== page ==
On his 70th birthday, at a symposium at Cambridge, Hawking reflected on how much he struggled to stay motivated after his diagnosis. Why work so hard when he would most likely be dead in two years? He replied; “However difficult life may seem, there is always something you can do, and succeed at. It matters that you don’t just give up.”
“Remember to look up at the stars and not down at your feet,” he said. “Try to make sense of what you see and about what makes the universe exist. Be curious. And however difficult life may seem, there is always something you can do, and succeed at. It matters that you don’t just give up.”
After receiving his doctorate in cosmology, Hawking stayed at Cambridge to continue studying the structure of the universe. In 1968, Hawking took a post at the Institute of Astronomy at Cambridge. Over the next decade, Professor Hawking published a number of brilliant papers on cosmology and theoretical physics making him somewhat of a celebrity within the scientific community.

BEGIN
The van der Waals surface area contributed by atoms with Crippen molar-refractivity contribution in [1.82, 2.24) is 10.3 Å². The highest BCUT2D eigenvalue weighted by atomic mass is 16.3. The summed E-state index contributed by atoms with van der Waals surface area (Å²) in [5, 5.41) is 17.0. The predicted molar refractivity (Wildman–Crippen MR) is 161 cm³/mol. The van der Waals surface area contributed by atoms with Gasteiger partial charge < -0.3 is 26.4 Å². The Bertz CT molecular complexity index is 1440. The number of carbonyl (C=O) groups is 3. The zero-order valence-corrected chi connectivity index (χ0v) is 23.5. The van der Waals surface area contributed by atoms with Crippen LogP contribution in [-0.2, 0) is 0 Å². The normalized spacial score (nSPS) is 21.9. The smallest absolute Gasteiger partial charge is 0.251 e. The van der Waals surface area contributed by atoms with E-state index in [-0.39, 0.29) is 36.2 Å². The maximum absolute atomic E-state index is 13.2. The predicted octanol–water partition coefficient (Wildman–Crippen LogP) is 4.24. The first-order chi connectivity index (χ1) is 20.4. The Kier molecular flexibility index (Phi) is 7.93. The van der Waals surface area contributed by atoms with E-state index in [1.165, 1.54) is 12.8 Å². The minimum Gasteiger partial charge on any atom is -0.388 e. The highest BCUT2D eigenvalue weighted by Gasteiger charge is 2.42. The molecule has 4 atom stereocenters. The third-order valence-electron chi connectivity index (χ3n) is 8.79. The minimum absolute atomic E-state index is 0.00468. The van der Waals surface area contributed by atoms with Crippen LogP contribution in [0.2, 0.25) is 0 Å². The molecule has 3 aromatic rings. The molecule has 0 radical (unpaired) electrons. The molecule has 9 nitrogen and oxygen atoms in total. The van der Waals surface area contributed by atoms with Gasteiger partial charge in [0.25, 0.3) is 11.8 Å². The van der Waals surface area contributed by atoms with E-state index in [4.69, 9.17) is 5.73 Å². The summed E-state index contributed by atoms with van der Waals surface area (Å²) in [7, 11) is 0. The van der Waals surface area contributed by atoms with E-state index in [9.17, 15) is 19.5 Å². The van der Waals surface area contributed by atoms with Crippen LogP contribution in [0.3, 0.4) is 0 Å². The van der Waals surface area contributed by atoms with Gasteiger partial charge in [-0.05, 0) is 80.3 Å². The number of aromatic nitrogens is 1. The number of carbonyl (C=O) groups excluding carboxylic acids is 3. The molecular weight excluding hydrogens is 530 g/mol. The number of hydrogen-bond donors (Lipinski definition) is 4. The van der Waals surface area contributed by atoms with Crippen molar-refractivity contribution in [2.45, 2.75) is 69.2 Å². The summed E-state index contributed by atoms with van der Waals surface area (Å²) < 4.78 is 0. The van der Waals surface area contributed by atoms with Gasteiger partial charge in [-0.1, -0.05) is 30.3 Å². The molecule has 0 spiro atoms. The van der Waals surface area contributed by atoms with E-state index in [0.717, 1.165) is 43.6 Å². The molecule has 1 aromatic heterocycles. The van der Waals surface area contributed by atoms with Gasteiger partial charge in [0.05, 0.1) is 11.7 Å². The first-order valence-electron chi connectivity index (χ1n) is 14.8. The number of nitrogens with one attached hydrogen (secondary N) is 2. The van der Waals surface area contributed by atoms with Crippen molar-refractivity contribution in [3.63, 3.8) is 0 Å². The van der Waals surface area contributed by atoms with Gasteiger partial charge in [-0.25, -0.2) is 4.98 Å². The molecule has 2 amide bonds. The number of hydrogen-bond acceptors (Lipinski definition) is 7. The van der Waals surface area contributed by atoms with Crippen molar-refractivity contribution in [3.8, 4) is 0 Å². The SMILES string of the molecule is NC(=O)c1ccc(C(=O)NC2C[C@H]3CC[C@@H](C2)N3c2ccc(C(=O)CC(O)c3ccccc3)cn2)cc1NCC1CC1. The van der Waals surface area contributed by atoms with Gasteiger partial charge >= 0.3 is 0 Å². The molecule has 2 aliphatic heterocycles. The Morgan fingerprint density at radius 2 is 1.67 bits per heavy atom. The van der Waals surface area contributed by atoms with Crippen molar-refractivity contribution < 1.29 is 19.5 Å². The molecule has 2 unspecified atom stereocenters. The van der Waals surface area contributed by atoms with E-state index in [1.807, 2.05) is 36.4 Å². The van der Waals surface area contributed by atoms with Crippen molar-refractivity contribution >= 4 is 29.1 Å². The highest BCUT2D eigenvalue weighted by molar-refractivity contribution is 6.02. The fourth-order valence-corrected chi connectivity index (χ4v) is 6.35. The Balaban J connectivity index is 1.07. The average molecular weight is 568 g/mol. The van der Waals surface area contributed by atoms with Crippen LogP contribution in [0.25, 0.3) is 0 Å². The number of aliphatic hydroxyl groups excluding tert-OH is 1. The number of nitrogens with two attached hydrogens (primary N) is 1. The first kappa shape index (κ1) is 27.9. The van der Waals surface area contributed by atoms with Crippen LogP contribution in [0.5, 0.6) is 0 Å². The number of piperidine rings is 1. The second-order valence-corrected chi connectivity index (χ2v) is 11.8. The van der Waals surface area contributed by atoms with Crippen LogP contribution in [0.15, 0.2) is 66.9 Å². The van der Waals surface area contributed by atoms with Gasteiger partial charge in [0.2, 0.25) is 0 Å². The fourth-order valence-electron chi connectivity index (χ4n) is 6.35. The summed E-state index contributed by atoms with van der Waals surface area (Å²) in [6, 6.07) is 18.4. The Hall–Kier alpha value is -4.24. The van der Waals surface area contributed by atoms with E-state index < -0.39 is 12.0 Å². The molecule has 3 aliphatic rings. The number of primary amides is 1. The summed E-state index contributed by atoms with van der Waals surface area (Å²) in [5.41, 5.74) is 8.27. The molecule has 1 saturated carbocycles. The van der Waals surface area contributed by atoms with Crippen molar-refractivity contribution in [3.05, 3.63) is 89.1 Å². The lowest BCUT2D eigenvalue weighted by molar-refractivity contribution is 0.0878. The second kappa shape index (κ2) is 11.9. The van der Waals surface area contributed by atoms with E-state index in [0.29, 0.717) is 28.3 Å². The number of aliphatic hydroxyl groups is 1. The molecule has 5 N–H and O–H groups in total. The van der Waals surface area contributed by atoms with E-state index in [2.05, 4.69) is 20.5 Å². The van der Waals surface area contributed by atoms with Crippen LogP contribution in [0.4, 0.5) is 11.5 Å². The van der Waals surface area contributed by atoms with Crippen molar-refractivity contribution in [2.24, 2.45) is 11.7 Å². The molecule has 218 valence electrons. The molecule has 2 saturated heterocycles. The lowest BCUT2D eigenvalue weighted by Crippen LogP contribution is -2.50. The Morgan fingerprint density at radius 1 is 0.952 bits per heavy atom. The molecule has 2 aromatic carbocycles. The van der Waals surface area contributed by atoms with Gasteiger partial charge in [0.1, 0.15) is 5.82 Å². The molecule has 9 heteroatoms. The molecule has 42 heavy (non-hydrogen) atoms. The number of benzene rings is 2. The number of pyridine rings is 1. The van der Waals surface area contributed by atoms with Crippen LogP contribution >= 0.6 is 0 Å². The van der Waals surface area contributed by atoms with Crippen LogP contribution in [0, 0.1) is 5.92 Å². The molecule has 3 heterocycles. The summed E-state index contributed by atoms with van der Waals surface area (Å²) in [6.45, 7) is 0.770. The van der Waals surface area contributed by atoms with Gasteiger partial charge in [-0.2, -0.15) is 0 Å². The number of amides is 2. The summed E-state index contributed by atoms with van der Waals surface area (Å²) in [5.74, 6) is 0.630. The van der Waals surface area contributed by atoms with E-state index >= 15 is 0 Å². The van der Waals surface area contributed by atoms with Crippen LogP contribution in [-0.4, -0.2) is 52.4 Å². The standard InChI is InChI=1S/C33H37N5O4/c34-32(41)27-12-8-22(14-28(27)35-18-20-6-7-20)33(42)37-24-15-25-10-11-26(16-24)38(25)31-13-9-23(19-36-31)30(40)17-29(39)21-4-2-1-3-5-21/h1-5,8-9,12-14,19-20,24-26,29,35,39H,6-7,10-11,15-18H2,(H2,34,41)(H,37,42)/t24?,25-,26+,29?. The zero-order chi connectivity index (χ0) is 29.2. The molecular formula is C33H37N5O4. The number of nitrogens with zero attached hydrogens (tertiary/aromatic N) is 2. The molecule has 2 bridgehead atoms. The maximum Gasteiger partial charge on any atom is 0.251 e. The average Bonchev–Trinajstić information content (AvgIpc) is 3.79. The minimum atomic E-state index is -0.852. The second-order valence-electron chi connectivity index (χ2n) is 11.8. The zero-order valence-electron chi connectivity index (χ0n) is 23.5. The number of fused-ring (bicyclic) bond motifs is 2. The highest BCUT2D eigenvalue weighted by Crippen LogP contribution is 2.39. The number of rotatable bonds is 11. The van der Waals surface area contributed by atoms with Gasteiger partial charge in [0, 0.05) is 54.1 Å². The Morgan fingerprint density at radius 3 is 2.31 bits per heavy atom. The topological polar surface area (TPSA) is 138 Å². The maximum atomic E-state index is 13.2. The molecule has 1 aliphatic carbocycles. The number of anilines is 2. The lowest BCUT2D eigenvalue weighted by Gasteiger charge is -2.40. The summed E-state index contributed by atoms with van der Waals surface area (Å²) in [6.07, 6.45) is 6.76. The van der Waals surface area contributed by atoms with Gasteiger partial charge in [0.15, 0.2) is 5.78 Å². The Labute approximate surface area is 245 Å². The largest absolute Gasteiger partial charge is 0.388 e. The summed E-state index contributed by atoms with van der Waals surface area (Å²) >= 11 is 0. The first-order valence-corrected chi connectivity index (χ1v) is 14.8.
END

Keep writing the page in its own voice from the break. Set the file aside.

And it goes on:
He was just 32 years old when he was named a fellow of the prestigious Royal Society. He briefly taught at the California Institute of Technology before accepting the position of Lucasian Professor of Mathematics at Cambridge, a post that was once held by Sir Isaac Newton.
Though Hawking’s family life flourished during this time his health did not. He first started using a wheelchair in 1969, and by the mid-1970s, he could no longer feed or clothe himself.